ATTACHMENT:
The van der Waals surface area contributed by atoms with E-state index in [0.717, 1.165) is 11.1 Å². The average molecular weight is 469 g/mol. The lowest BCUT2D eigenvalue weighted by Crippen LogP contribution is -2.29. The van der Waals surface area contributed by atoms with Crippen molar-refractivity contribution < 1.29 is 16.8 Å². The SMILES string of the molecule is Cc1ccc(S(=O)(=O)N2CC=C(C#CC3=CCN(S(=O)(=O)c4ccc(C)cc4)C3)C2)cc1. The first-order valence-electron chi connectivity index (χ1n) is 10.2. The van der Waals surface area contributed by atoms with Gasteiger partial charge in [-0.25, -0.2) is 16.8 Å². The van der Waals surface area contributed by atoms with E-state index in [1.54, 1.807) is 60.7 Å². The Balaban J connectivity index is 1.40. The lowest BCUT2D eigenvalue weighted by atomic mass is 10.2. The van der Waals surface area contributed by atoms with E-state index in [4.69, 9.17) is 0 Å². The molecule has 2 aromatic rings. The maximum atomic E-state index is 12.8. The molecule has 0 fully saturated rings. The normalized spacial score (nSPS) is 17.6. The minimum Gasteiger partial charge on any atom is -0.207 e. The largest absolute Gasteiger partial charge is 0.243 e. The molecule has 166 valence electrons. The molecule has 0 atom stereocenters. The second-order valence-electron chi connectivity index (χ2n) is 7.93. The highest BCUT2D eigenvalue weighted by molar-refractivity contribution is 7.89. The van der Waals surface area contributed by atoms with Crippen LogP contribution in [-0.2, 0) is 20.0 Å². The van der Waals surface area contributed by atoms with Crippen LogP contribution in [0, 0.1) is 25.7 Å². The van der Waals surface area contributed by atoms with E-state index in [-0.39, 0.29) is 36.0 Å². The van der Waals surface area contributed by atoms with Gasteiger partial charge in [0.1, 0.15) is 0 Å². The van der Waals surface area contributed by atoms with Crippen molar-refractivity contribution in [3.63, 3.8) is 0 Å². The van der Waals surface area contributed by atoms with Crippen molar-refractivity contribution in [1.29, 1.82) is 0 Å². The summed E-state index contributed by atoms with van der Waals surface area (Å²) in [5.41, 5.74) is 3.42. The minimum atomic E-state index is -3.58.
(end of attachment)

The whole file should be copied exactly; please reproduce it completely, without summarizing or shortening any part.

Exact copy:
The van der Waals surface area contributed by atoms with E-state index in [0.717, 1.165) is 11.1 Å². The average molecular weight is 469 g/mol. The lowest BCUT2D eigenvalue weighted by Crippen LogP contribution is -2.29. The van der Waals surface area contributed by atoms with Crippen molar-refractivity contribution < 1.29 is 16.8 Å². The SMILES string of the molecule is Cc1ccc(S(=O)(=O)N2CC=C(C#CC3=CCN(S(=O)(=O)c4ccc(C)cc4)C3)C2)cc1. The first-order valence-electron chi connectivity index (χ1n) is 10.2. The van der Waals surface area contributed by atoms with Gasteiger partial charge in [-0.25, -0.2) is 16.8 Å². The van der Waals surface area contributed by atoms with E-state index in [1.54, 1.807) is 60.7 Å². The Balaban J connectivity index is 1.40. The lowest BCUT2D eigenvalue weighted by atomic mass is 10.2. The van der Waals surface area contributed by atoms with E-state index in [4.69, 9.17) is 0 Å². The molecule has 2 aromatic rings. The maximum atomic E-state index is 12.8. The molecule has 0 fully saturated rings. The normalized spacial score (nSPS) is 17.6. The minimum Gasteiger partial charge on any atom is -0.207 e. The largest absolute Gasteiger partial charge is 0.243 e. The molecule has 166 valence electrons. The molecule has 0 atom stereocenters. The second-order valence-electron chi connectivity index (χ2n) is 7.93. The highest BCUT2D eigenvalue weighted by molar-refractivity contribution is 7.89. The van der Waals surface area contributed by atoms with Crippen LogP contribution in [-0.2, 0) is 20.0 Å². The van der Waals surface area contributed by atoms with Crippen LogP contribution in [0, 0.1) is 25.7 Å². The van der Waals surface area contributed by atoms with E-state index in [-0.39, 0.29) is 36.0 Å². The van der Waals surface area contributed by atoms with Gasteiger partial charge in [0.1, 0.15) is 0 Å². The van der Waals surface area contributed by atoms with Crippen molar-refractivity contribution in [3.63, 3.8) is 0 Å². The van der Waals surface area contributed by atoms with Crippen molar-refractivity contribution in [1.29, 1.82) is 0 Å². The summed E-state index contributed by atoms with van der Waals surface area (Å²) in [5.41, 5.74) is 3.42. The minimum atomic E-state index is -3.58.